The Gezi Protests: Between Carnivalesque and Prefiguration

Salman, Sinan
This study analyzes the protest forms and practices of social movements built on the practice of occupying public spaces between 2011 and 2013 in the backdrop of the snowballing protest wave that began in 2008. It first traces the concept of carnival in the Bakhtinian perspective to understand how carnivalesque forms in squares revitalize everyday life in festival form and transform it into an opposition dynamic. Second, it examines the prefigurative practices in the squares to explore how prefiguration provides certain mechanisms for producing and reproducing desired social relations. I argue that the articulation of carnivalesque with prefiguration opens cracks since new forms of social relations, new ways of doing, and new ways of life have been established by the accumulation and proliferation of carnivalesque and prefigurative forms. In that regard, I focus on the Gezi Protests to discuss how these protest repertoires negate existing social relations and create alternative visions. This study mainly argues that intertwined spatiality and temporality of carnivalesque and prefiguration as cracks produce a time-space beyond existing relations by reconfiguring everyday life in a way that creates new political possibilities.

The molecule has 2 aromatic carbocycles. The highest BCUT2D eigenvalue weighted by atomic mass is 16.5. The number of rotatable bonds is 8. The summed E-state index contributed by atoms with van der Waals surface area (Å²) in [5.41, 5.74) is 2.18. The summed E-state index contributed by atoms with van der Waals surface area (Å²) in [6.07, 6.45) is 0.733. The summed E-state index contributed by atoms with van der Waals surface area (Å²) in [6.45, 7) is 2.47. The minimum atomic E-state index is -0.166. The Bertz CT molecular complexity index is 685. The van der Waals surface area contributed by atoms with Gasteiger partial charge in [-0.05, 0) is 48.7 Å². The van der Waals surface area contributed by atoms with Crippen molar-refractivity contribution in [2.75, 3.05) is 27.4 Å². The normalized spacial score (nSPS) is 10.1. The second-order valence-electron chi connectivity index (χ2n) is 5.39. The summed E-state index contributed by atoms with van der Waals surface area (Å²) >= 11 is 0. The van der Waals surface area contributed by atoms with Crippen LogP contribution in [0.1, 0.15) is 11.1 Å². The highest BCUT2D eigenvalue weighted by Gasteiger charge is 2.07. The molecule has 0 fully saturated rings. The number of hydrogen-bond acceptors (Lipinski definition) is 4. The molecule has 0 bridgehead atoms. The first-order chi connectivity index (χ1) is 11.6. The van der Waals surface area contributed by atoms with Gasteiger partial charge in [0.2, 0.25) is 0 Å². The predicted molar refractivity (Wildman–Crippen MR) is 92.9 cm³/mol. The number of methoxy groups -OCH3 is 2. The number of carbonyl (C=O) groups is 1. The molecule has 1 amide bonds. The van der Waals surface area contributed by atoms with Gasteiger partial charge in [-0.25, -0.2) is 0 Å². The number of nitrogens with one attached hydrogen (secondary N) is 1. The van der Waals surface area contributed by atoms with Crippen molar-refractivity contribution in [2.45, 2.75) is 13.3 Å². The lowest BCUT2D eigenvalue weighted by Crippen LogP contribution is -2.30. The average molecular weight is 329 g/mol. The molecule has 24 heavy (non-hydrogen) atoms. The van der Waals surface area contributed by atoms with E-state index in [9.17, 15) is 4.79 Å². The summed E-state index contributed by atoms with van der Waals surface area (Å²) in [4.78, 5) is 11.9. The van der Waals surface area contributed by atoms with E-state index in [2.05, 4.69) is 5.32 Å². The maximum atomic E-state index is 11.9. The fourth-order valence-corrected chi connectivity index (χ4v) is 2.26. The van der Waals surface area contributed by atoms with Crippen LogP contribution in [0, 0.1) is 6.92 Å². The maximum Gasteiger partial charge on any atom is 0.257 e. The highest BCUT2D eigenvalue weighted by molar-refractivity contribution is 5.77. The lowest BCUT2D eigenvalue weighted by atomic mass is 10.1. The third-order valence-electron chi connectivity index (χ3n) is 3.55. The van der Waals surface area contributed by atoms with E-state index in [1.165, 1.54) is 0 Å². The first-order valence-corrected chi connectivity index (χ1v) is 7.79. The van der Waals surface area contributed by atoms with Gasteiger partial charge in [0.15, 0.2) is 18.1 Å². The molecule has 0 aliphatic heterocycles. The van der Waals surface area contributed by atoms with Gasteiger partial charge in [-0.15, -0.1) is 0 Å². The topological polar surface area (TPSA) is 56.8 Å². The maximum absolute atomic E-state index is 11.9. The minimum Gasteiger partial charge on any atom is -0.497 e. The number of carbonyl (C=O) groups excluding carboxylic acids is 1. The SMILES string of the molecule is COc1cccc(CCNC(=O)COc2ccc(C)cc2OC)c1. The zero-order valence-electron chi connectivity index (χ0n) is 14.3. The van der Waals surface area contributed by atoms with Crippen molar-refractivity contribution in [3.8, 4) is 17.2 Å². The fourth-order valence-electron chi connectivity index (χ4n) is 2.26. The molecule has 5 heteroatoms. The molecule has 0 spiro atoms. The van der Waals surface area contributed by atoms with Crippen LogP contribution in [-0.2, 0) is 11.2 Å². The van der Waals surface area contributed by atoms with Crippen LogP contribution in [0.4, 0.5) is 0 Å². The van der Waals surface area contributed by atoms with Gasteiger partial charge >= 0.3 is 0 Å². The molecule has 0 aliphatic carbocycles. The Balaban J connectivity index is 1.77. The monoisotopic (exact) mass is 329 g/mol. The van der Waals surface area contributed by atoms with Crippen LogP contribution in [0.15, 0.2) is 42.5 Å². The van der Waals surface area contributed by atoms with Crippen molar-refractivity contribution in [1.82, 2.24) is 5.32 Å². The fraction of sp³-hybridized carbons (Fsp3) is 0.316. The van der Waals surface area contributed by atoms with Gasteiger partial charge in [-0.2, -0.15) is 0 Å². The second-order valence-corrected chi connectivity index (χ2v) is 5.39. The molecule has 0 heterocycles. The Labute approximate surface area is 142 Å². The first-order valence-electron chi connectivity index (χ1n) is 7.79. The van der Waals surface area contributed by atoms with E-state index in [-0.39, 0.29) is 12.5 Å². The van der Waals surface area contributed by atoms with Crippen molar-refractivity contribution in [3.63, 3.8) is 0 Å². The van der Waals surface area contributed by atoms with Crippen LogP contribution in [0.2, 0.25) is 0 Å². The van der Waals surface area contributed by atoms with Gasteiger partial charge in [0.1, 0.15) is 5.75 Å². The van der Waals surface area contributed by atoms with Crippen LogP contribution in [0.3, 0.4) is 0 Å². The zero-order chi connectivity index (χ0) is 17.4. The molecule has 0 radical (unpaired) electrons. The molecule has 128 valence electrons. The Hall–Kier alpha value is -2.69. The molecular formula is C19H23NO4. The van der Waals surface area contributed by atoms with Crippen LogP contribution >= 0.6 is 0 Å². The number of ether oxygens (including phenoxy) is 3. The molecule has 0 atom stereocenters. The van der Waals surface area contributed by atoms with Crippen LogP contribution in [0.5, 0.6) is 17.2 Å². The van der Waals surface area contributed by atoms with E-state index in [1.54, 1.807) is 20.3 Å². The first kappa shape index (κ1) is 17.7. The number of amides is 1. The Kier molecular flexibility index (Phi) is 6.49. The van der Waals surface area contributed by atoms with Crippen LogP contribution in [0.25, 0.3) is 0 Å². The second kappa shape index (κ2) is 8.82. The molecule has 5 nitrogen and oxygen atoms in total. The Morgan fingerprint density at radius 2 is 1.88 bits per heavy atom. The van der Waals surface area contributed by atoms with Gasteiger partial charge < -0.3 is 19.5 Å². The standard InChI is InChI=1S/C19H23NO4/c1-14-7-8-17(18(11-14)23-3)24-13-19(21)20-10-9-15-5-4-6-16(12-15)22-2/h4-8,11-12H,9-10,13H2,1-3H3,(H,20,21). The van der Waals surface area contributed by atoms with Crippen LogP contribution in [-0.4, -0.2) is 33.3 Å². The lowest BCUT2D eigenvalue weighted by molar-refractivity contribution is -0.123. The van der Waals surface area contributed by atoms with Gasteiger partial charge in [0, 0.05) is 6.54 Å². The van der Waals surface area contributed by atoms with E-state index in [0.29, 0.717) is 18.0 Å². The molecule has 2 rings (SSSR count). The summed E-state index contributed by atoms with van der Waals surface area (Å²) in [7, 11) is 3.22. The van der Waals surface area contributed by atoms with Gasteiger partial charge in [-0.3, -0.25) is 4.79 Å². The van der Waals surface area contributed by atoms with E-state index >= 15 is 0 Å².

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Citation Formats
S. Salman, “The Gezi Protests: Between Carnivalesque and Prefiguration,” M.S. - Master of Science, Middle East Technical University, 2022.